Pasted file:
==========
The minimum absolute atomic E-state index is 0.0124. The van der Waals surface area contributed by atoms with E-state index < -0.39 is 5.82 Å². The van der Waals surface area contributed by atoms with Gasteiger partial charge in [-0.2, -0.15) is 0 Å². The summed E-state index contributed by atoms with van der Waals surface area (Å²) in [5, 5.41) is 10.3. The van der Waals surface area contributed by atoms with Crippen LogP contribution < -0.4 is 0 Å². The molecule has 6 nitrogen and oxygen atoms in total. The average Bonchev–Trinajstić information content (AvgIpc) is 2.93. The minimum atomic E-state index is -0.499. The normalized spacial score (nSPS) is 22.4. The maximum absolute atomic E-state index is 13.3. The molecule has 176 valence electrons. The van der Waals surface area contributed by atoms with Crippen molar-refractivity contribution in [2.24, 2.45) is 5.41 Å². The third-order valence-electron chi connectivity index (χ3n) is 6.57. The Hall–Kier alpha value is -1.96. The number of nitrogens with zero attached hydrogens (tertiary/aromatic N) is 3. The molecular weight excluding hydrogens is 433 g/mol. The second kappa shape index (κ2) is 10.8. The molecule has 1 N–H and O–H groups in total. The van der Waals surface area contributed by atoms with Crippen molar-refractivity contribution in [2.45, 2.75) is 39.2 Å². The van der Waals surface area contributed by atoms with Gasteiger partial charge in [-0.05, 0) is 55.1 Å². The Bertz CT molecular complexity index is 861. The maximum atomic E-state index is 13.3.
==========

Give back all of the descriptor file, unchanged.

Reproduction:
The minimum absolute atomic E-state index is 0.0124. The van der Waals surface area contributed by atoms with E-state index < -0.39 is 5.82 Å². The van der Waals surface area contributed by atoms with Gasteiger partial charge in [-0.2, -0.15) is 0 Å². The summed E-state index contributed by atoms with van der Waals surface area (Å²) in [5, 5.41) is 10.3. The van der Waals surface area contributed by atoms with Crippen LogP contribution < -0.4 is 0 Å². The molecule has 6 nitrogen and oxygen atoms in total. The average Bonchev–Trinajstić information content (AvgIpc) is 2.93. The minimum atomic E-state index is -0.499. The normalized spacial score (nSPS) is 22.4. The maximum absolute atomic E-state index is 13.3. The molecule has 176 valence electrons. The van der Waals surface area contributed by atoms with Crippen molar-refractivity contribution in [2.24, 2.45) is 5.41 Å². The third-order valence-electron chi connectivity index (χ3n) is 6.57. The Hall–Kier alpha value is -1.96. The number of nitrogens with zero attached hydrogens (tertiary/aromatic N) is 3. The molecular weight excluding hydrogens is 433 g/mol. The second kappa shape index (κ2) is 10.8. The molecule has 1 N–H and O–H groups in total. The van der Waals surface area contributed by atoms with Crippen molar-refractivity contribution in [2.45, 2.75) is 39.2 Å². The van der Waals surface area contributed by atoms with Gasteiger partial charge in [-0.05, 0) is 55.1 Å². The Bertz CT molecular complexity index is 861. The maximum atomic E-state index is 13.3.